I'm writing this because I feel that electronic darts is getting some negative coverage. Some, not all, steel tip darters seem to have an elitist attitude. Hey, darts are darts. I can understand this attitude, but don't think electronic darts is inferior. I don't like excessive noise when I play. I would love to blow away jukeboxes with a sawed off 12 gauge when the game is on the line and I'm on the hockey. But, in the same situation, I love to hear the sound of those bells, or tunes when the darts sink into the triple zone. I play in Europe. When I was in America, I noticed the size of the zones and bull was a considerable bit bigger than a regulation size board. Here, we play on an electronic board the same size as a sisal board. Interesting to note is that a darts variation called, "American Darts" is shown on Eurosport. This board is the American board. I personally don't like it because it is only people shooting at the bull. There is a variation I do like to watch, "speed darts". This is a game of 901 played against the clock. The last time I watched, the record was at less than 55 seconds!! Yes, with a double out. Try it, if you're not impressed. I'd like to see a chalker keep up with that. In fact, if you can't do it in less than two minutes, you lose, unless your open has the same problem.
Why do I like electronic darts? I'm not saying that I dislike steel tip, its just there's not a lot of opportunity here. It's electronic or nothing. (Yeah, I know, you like soft tip, but as a male, I like to say electronic. Even if it is more difficult to spell.) My first board was sisal and I still have it. When my wife is trying to sleep, I still practice on it. There is room enough in this sport for both. Steel tippers, don't forget: electronic darts is bringing a lot of new players into the sport. This is something that only benefits everyone.
Is electronic darts safer? That plastic tip is not as sharp as a steel tip, but I think you could still put an eye out if you tried. Everyone likes an element of danger. Electronic darts can be very dangerous. I remember one time when I had just started playing. My friend and I were playing some locals in a bar on the second floor. My friend wasn't a very confident player. I forget who won, but my partner hit a triple 17. (Remember, we had just started playing.) He was so happy he ran up to the machine to give it a hug, jokingly of course. I t could have been the beer, or the rum, or even an uneven floor. But, the machine tipped and fell into the window. Luckily for the pedestrians walking past, and my friend's wallet, the window stopped this machine from falling out the window and smashing onto the street below. I'd like to see a sisal board do this! [Note: a week later we returned, and the pane of glass had broken. A short time later this machine was moved to a new location.]
Score keeping: If you live where I do, the country that brews the best beer in the world, a plum brandy called Slivovice, and other local favorites, score keeping can be a problem. Electronic boards reduce this problem to a few simpler problems, such as: " I thought there was only one machine in this bar. Which one should I aim at?" "Oops, sorry, I was shooting at your score." and "Whose turn is it anyway?" (A common strategy here is to buy your opponent a shot before the next game. As everyone is wise to this tactic, it becomes, "Only if you have one too.")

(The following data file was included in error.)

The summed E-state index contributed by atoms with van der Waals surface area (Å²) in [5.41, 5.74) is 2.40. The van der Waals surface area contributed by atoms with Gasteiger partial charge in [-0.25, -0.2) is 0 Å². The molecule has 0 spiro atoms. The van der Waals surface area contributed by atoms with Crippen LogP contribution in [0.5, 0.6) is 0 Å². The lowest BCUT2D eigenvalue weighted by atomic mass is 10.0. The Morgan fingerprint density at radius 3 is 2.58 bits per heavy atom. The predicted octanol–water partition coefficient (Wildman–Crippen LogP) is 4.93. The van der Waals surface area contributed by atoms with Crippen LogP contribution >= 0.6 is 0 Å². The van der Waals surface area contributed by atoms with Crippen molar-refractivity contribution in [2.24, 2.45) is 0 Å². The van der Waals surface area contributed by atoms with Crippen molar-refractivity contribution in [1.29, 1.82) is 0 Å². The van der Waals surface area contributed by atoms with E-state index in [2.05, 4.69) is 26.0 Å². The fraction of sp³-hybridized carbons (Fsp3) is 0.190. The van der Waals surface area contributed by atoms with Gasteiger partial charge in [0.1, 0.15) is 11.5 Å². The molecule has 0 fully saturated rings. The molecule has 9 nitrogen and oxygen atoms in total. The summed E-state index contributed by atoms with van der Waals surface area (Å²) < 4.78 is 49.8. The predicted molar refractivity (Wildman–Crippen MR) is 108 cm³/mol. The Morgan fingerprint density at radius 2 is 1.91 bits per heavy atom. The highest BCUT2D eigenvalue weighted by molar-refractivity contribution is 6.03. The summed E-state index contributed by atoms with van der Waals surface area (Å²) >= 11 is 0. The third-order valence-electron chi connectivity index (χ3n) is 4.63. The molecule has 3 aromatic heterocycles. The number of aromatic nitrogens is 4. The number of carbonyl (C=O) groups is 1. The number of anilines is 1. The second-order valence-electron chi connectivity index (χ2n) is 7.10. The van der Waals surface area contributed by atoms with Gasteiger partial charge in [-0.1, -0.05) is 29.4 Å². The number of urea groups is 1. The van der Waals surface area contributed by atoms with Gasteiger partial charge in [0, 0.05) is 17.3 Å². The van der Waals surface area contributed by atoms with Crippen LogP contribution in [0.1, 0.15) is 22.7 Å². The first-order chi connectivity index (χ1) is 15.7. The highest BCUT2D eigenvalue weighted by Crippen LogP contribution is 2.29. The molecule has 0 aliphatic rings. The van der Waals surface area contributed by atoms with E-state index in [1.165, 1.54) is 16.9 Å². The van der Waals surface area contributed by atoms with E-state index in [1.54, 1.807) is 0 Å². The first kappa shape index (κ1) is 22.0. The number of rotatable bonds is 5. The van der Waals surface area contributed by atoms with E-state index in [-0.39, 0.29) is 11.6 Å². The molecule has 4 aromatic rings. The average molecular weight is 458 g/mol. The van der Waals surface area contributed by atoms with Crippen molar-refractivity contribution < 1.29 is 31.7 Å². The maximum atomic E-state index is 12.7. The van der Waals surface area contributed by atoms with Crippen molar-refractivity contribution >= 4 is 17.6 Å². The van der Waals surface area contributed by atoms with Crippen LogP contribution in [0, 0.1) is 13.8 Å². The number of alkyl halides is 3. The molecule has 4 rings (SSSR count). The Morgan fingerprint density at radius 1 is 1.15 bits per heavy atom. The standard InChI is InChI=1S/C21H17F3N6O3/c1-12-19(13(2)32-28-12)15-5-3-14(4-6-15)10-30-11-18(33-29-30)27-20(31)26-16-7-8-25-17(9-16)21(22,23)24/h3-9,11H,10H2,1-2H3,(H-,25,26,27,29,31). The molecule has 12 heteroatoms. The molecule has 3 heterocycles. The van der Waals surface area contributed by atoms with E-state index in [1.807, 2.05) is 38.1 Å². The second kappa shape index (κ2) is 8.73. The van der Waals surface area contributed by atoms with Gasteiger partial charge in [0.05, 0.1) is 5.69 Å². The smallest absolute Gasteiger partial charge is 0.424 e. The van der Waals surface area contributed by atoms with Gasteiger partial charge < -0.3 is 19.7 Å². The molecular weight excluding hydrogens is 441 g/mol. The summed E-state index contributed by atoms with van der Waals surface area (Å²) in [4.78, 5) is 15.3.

Feeding the machine: Yes, it is annoying to keep feeding coins into the machine. It gets pretty expensive after a long night. But, it has brought darts into many a bar that would never have thought about putting up a dartboard. My organization is very good about returning a lot of this money in the form of tropheys and prizes. It also keeps our entry fees low. So, maybe this evens out in the long run.
Refereeing: This varies from place to place, but the machine is the final judge is giving way here to a human call when the dart is obviously sticking in the double20 and the machine reads a double 1. Yes, in electronic darts it is possible to get a 180 without a single dart sticking in the board. But, they all hit there at one time, or the machine wouldn't have registered it. It is possible to have a score of 40 when one dart is sticking in the 20 and one in the 5. A dart hits another dart so the machine registers what it "feels". Is this fair? Well, it's been said again and again (by steel darters too) darts is a game of finesse; not power. Of course, this doesn't happen very often, but when it does, consider it a lucky break. What about when a player forgets to pushes the reset button? This doesn't happen in steel tips and it's the call of the organization. I hate those machines without a button. The electronic sensor you have to wait for. It really slows the game down. That is one thing I like about electronic darts, it's a little quicker.
Does electronic darts take away from the human element? If you were really worried about the human element, you wouldn't be reading this here, would you? Sure, you don't need a chalker. Who wants to keep score anyway? I've read column after column on this site, and I get the real feeling that being a chalker is no ones idea of a good time. Electronics free up the chalker and allow him to keep playing. When you're hot; you're hot. That means keep on playing. Besides, it's a lot less risky cussing out a 6-foot tall dartboard than a 6 foot tall human who may weigh more than two machines!
To each his own: I like electronic darts. Yeah, I can remember Pong, and I have seen what has sprung from it. My son is a computer game addict. We all like computers. They help ease life. With all the mistakes I've made in spelling and grammar on this letter, a whole forest would have died. Thank God I could correct on screen. Don't worry; you still have to throw the dart at the target. You have to hit the target. The beer is still the same.